"First they ignore you, then they ridicule you, then they fight you, then you win." -- Mahatma Gandhi

Report and Retort: The Dangers of Ideology

December 1st, 2007 by mopns · No Comments

By Jim Talent

I said in my November 20 article that there is approximately a $40 billion per year shortfall between what the United States is spending on defense and what is needed to fund the modernization programs that are the minimum necessary to sustain America’s military at a level necessary to keep our security commitments. Mr. Baker Spring and others at The Heritage Foundation have meticulously documented that shortfall; so have other defense experts, including the American Enterprise Institute and the Congressional Budget Office. Recently, the Chairman of the Joint Chiefs of Staff confirmed that the additional funding is necessary to recapitalize the force. Eliminating the shortfall would bring defense spending up to approximately 4 percent of GDP—which is why The Heritage Foundation is advocating the “4 Percent For Freedom” solution for defense spending.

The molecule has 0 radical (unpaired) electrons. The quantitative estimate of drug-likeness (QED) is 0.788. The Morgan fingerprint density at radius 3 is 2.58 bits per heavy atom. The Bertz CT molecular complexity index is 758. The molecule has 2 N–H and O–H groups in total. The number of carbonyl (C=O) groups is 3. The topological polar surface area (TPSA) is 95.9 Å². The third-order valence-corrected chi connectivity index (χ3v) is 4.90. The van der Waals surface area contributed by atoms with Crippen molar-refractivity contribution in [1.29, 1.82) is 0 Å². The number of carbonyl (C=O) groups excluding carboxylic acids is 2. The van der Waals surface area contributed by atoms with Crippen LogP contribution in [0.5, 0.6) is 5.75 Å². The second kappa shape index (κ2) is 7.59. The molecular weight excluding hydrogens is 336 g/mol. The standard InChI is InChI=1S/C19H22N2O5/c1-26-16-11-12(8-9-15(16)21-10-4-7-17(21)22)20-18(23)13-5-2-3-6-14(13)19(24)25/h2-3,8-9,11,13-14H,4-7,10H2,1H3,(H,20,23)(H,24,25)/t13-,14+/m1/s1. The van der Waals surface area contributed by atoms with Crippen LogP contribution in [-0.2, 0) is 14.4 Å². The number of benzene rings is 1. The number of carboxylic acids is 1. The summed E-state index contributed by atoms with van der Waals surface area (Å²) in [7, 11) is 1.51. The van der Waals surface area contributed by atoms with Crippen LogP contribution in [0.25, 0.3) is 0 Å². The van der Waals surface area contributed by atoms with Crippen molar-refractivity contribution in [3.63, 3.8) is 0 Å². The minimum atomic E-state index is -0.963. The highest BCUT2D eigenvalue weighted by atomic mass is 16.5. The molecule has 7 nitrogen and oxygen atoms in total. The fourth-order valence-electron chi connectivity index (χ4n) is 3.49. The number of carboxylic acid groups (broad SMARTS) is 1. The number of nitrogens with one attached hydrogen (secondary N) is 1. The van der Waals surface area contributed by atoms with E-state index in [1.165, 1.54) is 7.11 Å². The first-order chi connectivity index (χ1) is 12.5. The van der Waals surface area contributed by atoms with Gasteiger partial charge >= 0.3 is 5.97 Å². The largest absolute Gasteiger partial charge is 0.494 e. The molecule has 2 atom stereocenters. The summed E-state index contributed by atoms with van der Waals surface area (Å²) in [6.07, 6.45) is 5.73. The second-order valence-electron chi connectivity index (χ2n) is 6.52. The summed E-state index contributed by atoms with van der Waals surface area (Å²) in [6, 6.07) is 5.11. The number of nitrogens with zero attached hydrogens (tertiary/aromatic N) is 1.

As I read Mr. Carpenter’s response, he does not disagree with our budgetary analysis. To be sure, he attacks the general veracity on defense issues of both the Joint Chiefs and The Heritage Foundation—evidently no one who disagrees with him, in or out of government, is to be trusted—but he does not dispute that our figures are an accurate evaluation of the minimum necessary to modernize America’s military. He could hardly do so. The numbers are what they are. Because of systematic underfunding of the military’s capital budgets for the last 15 years, all three of the services are entering a crisis period where they must recapitalize their major “platforms”—ships, planes and vehicles—or face technological inferiority. For example, the Navy must buy new DDG-1000 destroyers, ramp up procurement of Virginia-class submarines, and buy large numbers of littoral combat ships and the next-generation cruiser. The Air Force must buy its new superiority fighter, the F-22, as well as Joint Strike Fighters or equivalent aircraft and additionally fund its strategic-airlift requirement, design and build a new tanker and develop an interdiction bomber to replace the B-52. The Army must modernize and replace almost its entire capital stock of fighting vehicles. Read more…

Related:

freedomactivist.net: How Much Defense Spending Is Enough?

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